"I felt pretty good, I had the adrenaline pumping because we were playing Stanford," he said. "The main difference with me is mechanics. I'm making sure I repeat my mechanics well. I worked on that a lot in the fall and this spring. Just staying on line and working well across my body. That's the main thing that worked pretty well tonight."

The look on Mark Appel's face following his first performance of the season told the story. As I approached Appel, he had a very frustrated and sarcastic smile on his face, obviously trying to process the outing he had against the Owls.

As someone with elite status in college baseball, the expectations placed on Appel are sky-high entering this spring. So, when he took the mound against the Owls, scouts and fans alike expected to see some serious heat on his fastball, along with some domination. That didn't happen.

"Knowing what I can do and not being able to perform well, I'm just frustrated I couldn't give our team a chance to win," Appel said. "I left a lot of balls up and was unable to get the changeup going. I got a little wild with the fastball and this wasn't my typical stuff. With that said, you have to give Rice much credit for really hitting my pitches."

Though Appel struggled against the Owls, striking out just three, walking three, and allowing five runs (two earned) on seven hits in five innings of work, his velocity was present. Appel consistently sat 93-96 with his fastball, hitting a few 97s on the radar gun as well. But while his fastball had velocity, his command and ability to miss bats weren't there. The righty worked hard during the fall and early this spring to improve his command of the fastball, specifically focusing on pitching more inside than last season.

The right-hander tried pitching inside on several occasions against the Owls, but he just didn't seem comfortable in doing so.

"I think it was a little uncomfortable," Appel said. "I was good pitching inside during the winter, so maybe it was nerves or something getting to me. I just wasn't my usual self on the mound today, that's for sure.

"Sometimes you just have bad games."

As for the rest of his stuff, Appel sat 82-84 with his slider and displayed a changeup on a few occasions that sat 80-81 mph. The slider was a solid pitch at times, while Appel never truly got into a groove with his changeup.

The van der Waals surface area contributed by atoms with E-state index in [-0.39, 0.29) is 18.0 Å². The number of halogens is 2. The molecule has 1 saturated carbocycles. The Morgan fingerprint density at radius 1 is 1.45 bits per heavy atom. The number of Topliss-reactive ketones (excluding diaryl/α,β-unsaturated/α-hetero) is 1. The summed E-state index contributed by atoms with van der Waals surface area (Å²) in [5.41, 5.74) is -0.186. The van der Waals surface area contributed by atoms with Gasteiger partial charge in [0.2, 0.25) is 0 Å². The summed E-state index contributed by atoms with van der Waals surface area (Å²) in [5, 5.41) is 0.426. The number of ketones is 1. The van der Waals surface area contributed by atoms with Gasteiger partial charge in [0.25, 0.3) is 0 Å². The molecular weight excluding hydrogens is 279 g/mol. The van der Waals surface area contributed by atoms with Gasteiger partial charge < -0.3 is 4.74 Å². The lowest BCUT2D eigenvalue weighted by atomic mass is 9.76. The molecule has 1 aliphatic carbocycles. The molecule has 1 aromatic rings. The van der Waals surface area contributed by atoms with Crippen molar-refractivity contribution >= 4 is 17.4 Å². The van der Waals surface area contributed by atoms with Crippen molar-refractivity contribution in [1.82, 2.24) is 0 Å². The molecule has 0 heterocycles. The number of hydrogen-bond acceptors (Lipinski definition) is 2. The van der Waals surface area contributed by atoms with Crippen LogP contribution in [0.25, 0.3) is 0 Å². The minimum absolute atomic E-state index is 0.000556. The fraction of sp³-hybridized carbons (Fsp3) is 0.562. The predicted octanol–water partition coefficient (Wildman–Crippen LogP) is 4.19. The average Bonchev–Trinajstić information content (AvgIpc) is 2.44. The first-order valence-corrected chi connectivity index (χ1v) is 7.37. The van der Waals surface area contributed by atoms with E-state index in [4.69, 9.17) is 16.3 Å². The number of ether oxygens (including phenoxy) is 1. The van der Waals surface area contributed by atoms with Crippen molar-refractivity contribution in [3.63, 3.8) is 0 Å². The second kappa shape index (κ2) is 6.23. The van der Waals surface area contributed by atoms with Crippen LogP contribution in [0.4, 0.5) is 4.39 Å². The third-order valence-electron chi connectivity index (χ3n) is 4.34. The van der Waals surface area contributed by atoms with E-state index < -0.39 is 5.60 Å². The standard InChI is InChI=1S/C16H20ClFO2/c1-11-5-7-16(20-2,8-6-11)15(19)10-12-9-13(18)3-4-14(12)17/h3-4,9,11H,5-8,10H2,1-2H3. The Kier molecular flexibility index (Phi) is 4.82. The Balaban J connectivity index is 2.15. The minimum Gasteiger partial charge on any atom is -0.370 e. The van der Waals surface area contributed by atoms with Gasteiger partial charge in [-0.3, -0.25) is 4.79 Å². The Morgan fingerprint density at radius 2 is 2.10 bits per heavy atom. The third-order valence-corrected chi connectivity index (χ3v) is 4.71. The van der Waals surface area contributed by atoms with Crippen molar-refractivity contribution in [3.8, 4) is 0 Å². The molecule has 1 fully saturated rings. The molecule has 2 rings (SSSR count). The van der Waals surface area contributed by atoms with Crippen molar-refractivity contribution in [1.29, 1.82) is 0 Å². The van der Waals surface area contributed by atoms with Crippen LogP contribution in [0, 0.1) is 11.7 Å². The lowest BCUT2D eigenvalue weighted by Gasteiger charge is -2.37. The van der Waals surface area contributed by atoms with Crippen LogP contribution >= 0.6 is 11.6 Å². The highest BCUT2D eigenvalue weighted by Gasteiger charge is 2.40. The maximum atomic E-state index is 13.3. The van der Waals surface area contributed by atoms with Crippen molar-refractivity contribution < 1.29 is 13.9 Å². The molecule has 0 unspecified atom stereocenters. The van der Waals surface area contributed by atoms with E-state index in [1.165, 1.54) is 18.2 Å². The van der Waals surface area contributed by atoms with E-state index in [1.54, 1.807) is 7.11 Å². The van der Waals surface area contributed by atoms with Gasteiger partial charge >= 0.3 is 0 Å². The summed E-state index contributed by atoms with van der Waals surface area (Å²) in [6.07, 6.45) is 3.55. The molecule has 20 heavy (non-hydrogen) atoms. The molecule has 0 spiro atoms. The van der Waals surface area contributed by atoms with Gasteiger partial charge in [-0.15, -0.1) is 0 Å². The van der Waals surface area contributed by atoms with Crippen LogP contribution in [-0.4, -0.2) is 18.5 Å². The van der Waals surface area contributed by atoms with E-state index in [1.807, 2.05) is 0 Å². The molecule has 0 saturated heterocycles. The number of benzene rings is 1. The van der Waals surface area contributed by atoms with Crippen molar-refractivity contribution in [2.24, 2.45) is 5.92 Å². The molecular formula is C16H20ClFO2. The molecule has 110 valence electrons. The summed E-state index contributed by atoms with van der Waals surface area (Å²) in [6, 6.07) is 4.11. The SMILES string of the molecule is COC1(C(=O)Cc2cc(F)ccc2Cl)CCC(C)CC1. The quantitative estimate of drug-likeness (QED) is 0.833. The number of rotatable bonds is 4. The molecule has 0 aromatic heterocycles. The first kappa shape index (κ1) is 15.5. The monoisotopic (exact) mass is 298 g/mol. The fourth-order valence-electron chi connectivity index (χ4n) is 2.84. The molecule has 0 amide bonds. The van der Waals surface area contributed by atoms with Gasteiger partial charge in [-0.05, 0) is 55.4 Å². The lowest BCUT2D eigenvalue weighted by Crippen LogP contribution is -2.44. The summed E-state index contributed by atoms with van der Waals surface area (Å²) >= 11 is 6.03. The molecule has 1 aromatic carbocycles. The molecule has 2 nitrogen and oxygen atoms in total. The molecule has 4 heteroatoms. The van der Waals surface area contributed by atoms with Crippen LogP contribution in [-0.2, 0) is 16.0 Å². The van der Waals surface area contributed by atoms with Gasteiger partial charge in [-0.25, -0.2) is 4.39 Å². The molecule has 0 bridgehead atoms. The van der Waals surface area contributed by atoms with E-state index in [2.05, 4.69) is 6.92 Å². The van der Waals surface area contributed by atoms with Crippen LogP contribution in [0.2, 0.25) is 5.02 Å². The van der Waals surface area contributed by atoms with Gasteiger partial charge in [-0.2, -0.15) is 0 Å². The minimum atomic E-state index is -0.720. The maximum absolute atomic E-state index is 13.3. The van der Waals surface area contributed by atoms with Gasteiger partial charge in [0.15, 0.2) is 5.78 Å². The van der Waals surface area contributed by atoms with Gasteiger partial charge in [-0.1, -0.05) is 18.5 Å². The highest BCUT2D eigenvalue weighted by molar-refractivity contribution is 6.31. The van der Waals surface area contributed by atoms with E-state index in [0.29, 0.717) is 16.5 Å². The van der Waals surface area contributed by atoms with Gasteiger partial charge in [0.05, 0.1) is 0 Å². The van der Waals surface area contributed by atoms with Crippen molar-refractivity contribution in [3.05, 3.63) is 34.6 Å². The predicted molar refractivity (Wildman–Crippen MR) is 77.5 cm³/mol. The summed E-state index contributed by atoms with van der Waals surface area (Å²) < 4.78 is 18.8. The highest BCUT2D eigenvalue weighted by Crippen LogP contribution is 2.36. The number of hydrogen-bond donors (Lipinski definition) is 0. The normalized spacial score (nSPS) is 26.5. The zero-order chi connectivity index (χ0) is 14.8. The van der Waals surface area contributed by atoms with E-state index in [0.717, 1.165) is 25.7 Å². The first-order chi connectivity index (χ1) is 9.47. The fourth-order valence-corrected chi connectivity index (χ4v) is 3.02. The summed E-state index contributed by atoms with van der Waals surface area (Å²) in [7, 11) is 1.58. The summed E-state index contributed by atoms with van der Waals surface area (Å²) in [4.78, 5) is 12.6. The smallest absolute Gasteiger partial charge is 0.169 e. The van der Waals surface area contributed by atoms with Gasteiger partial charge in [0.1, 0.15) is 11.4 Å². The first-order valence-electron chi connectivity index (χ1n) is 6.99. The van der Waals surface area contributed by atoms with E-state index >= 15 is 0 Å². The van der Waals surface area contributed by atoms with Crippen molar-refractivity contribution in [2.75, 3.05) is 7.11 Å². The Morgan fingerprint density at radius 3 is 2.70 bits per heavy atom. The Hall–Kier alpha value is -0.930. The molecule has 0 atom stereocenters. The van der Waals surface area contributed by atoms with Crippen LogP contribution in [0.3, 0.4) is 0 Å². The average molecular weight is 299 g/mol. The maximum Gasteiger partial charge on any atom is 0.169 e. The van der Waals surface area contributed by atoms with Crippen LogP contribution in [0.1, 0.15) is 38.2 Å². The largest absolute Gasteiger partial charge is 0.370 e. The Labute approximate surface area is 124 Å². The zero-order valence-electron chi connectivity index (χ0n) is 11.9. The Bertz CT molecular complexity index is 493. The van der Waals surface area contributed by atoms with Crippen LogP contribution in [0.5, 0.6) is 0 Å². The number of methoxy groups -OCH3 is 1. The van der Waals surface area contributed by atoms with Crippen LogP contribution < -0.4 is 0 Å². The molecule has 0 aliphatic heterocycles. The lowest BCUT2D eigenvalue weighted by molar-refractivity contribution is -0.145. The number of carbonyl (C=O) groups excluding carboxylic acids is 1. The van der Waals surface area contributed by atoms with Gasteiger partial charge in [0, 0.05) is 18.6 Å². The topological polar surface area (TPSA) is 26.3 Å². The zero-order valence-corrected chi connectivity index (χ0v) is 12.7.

"I thought he was all right. He had good velocity and his slider, a lot of the time, wasn't as sharp as usual," Marquess said. "Give them a lot of credit, though; they really did a great job of hitting some breaking balls down in the zone. He pitched all right. Not great for him, but again, give them some credit."

Despite the average nature of Appel's first start of 2013, don't look for his status as a prospect to decline. Appel, a 6-foot-5, 215-pound hurler, is still has a pro-like and physical frame with premier stuff when he's clicking on all cylinders.

"He throws three pitches, all plus in my opinion," Graham said. "His fastball is way, way plus, and he has a good changeup. It's all there for him. He's locked in. He'll still be a top pick in my book, at least."


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I was at the game last Friday, and came away with a couple of strong impressions. The first is that Mark Appel has some maturing to do. I can't recall which inning, but after surrendering a walk, Appel gave up a single to right. Instead of backing up 3rd base on the play, he sulked on the mound, and when the throw went past the 3rd basemen the two runners moved up. Both runners eventually scored. In another frame, a bad throw by the catcher on a bunt play set off a merry-go-round of baserunners. When the outfield throw came back into home and past the catcher, Appel was once again nowhere to be found, and another runner scored. The kid has to learn to maintain his focus, especially when things aren't going his way.
My second impression is of the quality of coaching on the Rice team. They gave a consistent display of sound fundamentals. It's comforting to know that there is still a good team to watch here in Houston.
I couldn't agree more. The stuff is fantastic, but a college senior with his talent absolutely shouldn't be losing his composure on the mound that easily. He was around the right spot when backing up home plate, but he was just kind of staring off into space down the right field line. I don't know what he was looking at, but it took him a couple seconds to react to the ball that had gotten past the catcher.